A story of how one resident that began the long process of rebuilding after Irene flooded her home and left Wilmington VT devistated.
Story by Nancy E. Berry • Photos by Carolyn Bates
August-September 2013 • www.oldhouseonline.com
One doesn't often associate hurricanes with Vermont, but on August 28, 2011, the town of Wilmington—a picturesque, National Register-listed village on the southern edge of the state—was hit by the after-effects of Hurricane Irene. More than seven inches of rain fell between sunrise and sunset, causing the Deerfield River to spill over its banks and into the surrounding streets and houses.
“There hasn’t been a natural disaster like this since the flood of 1938,” says Joseph Cincotta, a local architect and volunteer first responder. That flood washed away countless bridges, roads, and railroads; in similar fashion, Irene caused roaring river waters to take down trees and utility poles, wash out roads, and sweep propane tanks and even cars down streets.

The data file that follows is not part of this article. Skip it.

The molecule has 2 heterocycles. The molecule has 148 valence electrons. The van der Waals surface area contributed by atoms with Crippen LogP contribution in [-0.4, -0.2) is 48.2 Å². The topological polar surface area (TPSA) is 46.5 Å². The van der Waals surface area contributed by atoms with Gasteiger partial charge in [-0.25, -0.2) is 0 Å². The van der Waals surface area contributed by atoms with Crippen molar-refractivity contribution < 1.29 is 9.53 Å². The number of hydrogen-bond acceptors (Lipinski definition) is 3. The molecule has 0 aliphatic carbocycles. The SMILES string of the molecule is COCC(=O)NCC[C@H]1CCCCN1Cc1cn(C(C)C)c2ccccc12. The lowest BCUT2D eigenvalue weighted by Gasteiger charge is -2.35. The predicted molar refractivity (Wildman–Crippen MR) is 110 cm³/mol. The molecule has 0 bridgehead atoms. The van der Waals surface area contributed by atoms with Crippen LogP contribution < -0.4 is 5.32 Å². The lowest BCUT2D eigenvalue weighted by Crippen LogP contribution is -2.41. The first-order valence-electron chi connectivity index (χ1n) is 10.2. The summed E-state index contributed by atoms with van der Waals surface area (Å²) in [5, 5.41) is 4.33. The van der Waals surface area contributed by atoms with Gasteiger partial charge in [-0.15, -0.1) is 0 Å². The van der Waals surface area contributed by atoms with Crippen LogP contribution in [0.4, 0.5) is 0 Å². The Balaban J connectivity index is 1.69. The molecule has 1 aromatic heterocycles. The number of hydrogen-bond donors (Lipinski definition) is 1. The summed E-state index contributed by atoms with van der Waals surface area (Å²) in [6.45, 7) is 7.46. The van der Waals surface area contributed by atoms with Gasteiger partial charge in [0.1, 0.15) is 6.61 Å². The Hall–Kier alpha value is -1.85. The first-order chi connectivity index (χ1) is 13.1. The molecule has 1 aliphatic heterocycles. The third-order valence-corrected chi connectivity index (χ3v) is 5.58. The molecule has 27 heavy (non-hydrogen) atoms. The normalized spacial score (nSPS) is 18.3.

Joseph volunteered to assess damage to the town’s historical buildings. His first visit was to neighbor Bettina Krampetz to survey her modest 1890s Italianate cottage, which is bordered by the Deerfield River and Beaver Brook. At 7:30 a.m. on the day that Irene struck, the river began to rise above the flood plain. “By 10:30 a.m., the water was halfway up the basement stairs,” Bettina says, “and I knew it was time to go.”